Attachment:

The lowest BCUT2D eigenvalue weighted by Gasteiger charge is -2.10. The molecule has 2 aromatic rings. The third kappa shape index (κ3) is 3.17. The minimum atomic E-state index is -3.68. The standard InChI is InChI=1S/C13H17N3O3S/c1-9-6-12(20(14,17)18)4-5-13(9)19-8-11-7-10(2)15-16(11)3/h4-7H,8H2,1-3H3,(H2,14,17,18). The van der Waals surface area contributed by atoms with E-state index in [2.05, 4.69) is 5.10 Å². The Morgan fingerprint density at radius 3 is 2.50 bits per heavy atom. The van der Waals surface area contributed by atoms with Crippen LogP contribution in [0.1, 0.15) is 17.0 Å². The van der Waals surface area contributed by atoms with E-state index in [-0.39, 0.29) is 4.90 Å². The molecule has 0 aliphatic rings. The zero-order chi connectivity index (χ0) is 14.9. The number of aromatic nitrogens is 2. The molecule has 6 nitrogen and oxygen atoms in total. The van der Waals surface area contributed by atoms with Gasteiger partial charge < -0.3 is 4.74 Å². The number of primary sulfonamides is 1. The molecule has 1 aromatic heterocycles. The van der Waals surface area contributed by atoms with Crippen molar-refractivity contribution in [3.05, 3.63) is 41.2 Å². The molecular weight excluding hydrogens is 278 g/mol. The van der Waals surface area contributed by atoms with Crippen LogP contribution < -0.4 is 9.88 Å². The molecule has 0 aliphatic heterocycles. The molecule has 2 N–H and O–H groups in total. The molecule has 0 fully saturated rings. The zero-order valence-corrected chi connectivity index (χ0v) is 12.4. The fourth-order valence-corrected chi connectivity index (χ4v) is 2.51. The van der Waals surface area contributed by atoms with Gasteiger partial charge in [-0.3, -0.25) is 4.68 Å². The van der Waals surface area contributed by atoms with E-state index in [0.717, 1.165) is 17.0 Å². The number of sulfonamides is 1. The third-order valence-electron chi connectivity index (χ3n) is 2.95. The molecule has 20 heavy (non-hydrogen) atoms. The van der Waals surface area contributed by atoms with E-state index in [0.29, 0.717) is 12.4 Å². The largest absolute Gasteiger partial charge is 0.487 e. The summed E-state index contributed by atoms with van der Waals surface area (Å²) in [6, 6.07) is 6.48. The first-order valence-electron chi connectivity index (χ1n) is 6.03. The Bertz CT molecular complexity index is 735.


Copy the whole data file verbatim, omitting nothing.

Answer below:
The lowest BCUT2D eigenvalue weighted by Gasteiger charge is -2.10. The molecule has 2 aromatic rings. The third kappa shape index (κ3) is 3.17. The minimum atomic E-state index is -3.68. The standard InChI is InChI=1S/C13H17N3O3S/c1-9-6-12(20(14,17)18)4-5-13(9)19-8-11-7-10(2)15-16(11)3/h4-7H,8H2,1-3H3,(H2,14,17,18). The van der Waals surface area contributed by atoms with E-state index in [2.05, 4.69) is 5.10 Å². The Morgan fingerprint density at radius 3 is 2.50 bits per heavy atom. The van der Waals surface area contributed by atoms with Crippen LogP contribution in [0.1, 0.15) is 17.0 Å². The van der Waals surface area contributed by atoms with E-state index in [-0.39, 0.29) is 4.90 Å². The molecule has 0 aliphatic rings. The zero-order chi connectivity index (χ0) is 14.9. The number of aromatic nitrogens is 2. The molecule has 6 nitrogen and oxygen atoms in total. The van der Waals surface area contributed by atoms with Gasteiger partial charge < -0.3 is 4.74 Å². The number of primary sulfonamides is 1. The molecule has 1 aromatic heterocycles. The van der Waals surface area contributed by atoms with Crippen molar-refractivity contribution in [3.05, 3.63) is 41.2 Å². The molecular weight excluding hydrogens is 278 g/mol. The van der Waals surface area contributed by atoms with Crippen LogP contribution < -0.4 is 9.88 Å². The molecule has 0 aliphatic heterocycles. The molecule has 2 N–H and O–H groups in total. The molecule has 0 fully saturated rings. The zero-order valence-corrected chi connectivity index (χ0v) is 12.4. The fourth-order valence-corrected chi connectivity index (χ4v) is 2.51. The van der Waals surface area contributed by atoms with Gasteiger partial charge in [-0.3, -0.25) is 4.68 Å². The van der Waals surface area contributed by atoms with E-state index in [0.717, 1.165) is 17.0 Å². The number of sulfonamides is 1. The third-order valence-electron chi connectivity index (χ3n) is 2.95. The molecule has 20 heavy (non-hydrogen) atoms. The van der Waals surface area contributed by atoms with E-state index in [0.29, 0.717) is 12.4 Å². The largest absolute Gasteiger partial charge is 0.487 e. The summed E-state index contributed by atoms with van der Waals surface area (Å²) in [6, 6.07) is 6.48. The first-order valence-electron chi connectivity index (χ1n) is 6.03. The Bertz CT molecular complexity index is 735.